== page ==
She admired him.
She was aware of this fact; yet, she couldn’t bring herself to talk to him. She didn’t dare. He was… close and distant at the same time, almost unreachable. Words that begged to be voiced always ended up lingering inside her mind, where no one could hear them.
It didn’t feel particularly great.
“You are…” A voice spoke behind her back.
Cynthia turned and saw a male wolf. He looked a bit confused, as if he was trying to figure out who she was. “Oh, good morning,” Cynthia said, showing him the pass Gregory had given to her. As soon as she did it, the wolf’s eyes widened.
“I didn’t recognize you, Miss Walker. I’m sorry.” The wolf bowed, putting Cynthia at unease.
“No need to bow your head,” Cynthia quietly replied. “I’m just a visitor.”
“But aren’t you Kohle’s…”
“Please,” she insisted, “don’t worry about me.”
The wolf gave her a perplexed look for a second. “I’ll be going, then. Tell me if you need something,” he said, and then left.
At the same time, Jack Savage stopped his practice and greeted her from the shooting range. “Hi there, Miss Walker.”
Cynthia froze. ‘He’s talking to me!’ she thought, in panic. “H-Hi,” she muttered. “I’m sorry I distracted you, Mr. Savage.”
“No problem, I had almost finished.” The hare exited the fenced area and removed his ear protection. “What brought you here? Do you have a message from Kohle?”
“Er…” Did she have a message from Gregory? No, she didn’t. So, there was no reason for her to loiter in that place… but she couldn’t simply say something like that. “Yes!” She improvised, “he said he wanted to… have some tea with you.” ‘I’m such a moron.’
Silence. Jack frowned, clearly confused. “Tea…?”
“A-and talk!” she added. “About… something important, if I remember correctly.”
“Oh.” Jack tilted his head. He had such a small head. “Okay, when?”
“One of these days. He’ll eventually tell you the details, so, hum… b-be ready.” Cynthia looked down, flustered because of her own stupidity. Her eyes accidentally fell upon the gun Jack was still holding in his paw. “… Nice weapon.”
She realized one second later she had said it loud.
However, Jack seemed positively surprised. “Do you think so?” he asked, shrugging. “To be honest, I don’t think it really suits me.”
“I think it suits you!” Cynthia claimed. “I think… you and the gun make a nice couple.” ‘Good grief, Cynthia, just stop talking—’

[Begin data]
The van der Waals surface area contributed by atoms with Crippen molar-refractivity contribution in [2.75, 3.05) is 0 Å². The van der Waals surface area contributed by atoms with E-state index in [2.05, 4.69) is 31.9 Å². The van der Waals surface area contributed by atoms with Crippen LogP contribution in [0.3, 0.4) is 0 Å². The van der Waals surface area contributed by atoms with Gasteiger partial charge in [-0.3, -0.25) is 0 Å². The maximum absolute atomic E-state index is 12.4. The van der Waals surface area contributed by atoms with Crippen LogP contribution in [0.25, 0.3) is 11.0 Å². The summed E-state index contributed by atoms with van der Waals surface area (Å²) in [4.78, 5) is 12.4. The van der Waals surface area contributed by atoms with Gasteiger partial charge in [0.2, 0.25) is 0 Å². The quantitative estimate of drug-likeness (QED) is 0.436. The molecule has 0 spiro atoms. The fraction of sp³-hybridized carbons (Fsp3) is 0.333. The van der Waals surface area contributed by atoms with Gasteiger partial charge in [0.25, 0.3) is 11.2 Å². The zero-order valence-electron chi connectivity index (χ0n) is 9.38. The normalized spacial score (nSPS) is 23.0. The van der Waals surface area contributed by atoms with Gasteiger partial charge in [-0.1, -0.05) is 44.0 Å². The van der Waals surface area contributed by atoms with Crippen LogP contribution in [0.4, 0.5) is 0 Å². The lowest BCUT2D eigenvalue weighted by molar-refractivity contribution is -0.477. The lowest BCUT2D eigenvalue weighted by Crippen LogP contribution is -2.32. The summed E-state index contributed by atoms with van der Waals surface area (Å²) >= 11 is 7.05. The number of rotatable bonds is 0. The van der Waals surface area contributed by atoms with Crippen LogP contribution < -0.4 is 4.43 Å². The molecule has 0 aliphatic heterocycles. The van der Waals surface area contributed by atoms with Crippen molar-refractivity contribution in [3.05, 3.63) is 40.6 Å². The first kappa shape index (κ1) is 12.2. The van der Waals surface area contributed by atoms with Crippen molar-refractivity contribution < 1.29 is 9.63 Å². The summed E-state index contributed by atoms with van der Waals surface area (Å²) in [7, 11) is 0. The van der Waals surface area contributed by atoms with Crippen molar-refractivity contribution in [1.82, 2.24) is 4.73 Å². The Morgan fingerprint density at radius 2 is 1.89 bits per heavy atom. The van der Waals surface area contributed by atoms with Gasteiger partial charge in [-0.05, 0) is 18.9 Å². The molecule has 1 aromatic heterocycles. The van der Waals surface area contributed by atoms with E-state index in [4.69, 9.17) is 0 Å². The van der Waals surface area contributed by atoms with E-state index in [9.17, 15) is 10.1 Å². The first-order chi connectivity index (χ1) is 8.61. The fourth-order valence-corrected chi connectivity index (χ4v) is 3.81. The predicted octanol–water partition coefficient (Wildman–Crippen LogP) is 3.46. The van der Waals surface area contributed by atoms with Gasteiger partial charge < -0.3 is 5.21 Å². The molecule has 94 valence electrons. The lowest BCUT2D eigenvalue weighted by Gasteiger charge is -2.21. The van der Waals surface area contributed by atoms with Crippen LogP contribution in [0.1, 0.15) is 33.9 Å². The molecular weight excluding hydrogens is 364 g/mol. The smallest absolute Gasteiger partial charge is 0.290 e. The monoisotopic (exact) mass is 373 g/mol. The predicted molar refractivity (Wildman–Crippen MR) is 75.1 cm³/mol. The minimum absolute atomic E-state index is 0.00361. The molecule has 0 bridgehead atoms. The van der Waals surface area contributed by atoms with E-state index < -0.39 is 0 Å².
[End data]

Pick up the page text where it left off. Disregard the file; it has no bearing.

Just then, Jack sniggered. “Well, thank you, Miss Walker. Assuming it was a compliment, that is.”
Cynthia felt incredibly stupid and wanted to escape, but it seemed like her back legs were glued to the ground. So, she had no choice but keep talking. “What model is it?” she asked.
“The gun? It’s a Tokarev TT-30.” Jack replied.
“It looks heavy.”
“It is, indeed.” Jack handed the gun to her. “Want to try?”
She hesitated. Cynthia had never handled a gun; she didn’t even know how to hold it. And yet, she took the weapon with concealed excitement.
It was heavy, but not too much. And, more importantly… it made her feel like she was powerful. Cynthia raised the gun and pointed at the wall. She was probably smiling. “Amazing,” she breathed.
“Hum…” Jack looked concerned. “The weapon is still loaded, actually.”
“… Oh.” Cynthia quickly lowered her arm and returned the Tokarev to Jack. “I couldn’t have fired, though; I never pulled a trigger before. Not like I wanted to do it, anyway.”
An awkward silence descended upon them, until Jack said: “… By the way, Miss Walker, tell Colonel I’m waiting for his instructions.”
“Eh? For what?” Cynthia gasped. And then remembered. “Oh, yes, the tea… the tea he’s willing to have with you. The tea.”
“That’s… correct”. Jack took a step back. “That being said, I think I’ll… get back to practice. There are targets I still need to, you know… hit.”
“Yes, of course. I’ll take my leave, then.” Cynthia looked away, embarrassed. “Have a nice day, Mr. Savage.”
“You too,” he replied, before returning to the shooting range.
Cynthia watched him for a while; he was tiny and slender, but a strong aura surrounded his figure. It was almost like nothing could make him waver.
‘I want to be like him,’ she found herself thinking. ‘I want his strength, his composure, his dedication.’ Because she felt exposed, she had to protect herself; to do so, she yearned to be strong. Because she was weak.
She finally departed from that place, an unpleasant feeling carving into her heart like a knife. Being weak was an illness she could no longer tolerate.